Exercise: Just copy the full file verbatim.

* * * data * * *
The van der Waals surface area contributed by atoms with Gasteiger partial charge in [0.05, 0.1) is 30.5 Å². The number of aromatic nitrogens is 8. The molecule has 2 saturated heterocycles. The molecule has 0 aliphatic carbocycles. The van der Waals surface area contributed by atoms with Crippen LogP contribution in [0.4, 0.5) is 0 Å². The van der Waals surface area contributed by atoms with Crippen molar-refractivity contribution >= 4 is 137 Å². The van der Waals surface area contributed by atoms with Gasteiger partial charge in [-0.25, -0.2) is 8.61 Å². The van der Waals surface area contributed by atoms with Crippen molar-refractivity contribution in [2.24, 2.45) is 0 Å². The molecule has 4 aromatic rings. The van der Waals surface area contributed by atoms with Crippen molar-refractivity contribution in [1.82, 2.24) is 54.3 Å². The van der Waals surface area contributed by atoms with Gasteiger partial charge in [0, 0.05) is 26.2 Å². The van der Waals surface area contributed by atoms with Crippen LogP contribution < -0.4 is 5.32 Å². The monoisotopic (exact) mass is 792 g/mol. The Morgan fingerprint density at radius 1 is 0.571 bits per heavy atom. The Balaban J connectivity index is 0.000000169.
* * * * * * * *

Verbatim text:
The van der Waals surface area contributed by atoms with Gasteiger partial charge in [0.05, 0.1) is 30.5 Å². The number of aromatic nitrogens is 8. The molecule has 2 saturated heterocycles. The molecule has 0 aliphatic carbocycles. The van der Waals surface area contributed by atoms with Crippen LogP contribution in [0.4, 0.5) is 0 Å². The van der Waals surface area contributed by atoms with Crippen molar-refractivity contribution >= 4 is 137 Å². The van der Waals surface area contributed by atoms with Gasteiger partial charge in [-0.25, -0.2) is 8.61 Å². The van der Waals surface area contributed by atoms with Crippen molar-refractivity contribution in [2.24, 2.45) is 0 Å². The molecule has 4 aromatic rings. The van der Waals surface area contributed by atoms with Crippen molar-refractivity contribution in [1.82, 2.24) is 54.3 Å². The van der Waals surface area contributed by atoms with Gasteiger partial charge in [0, 0.05) is 26.2 Å². The van der Waals surface area contributed by atoms with Crippen LogP contribution < -0.4 is 5.32 Å². The monoisotopic (exact) mass is 792 g/mol. The Morgan fingerprint density at radius 1 is 0.571 bits per heavy atom. The Balaban J connectivity index is 0.000000169.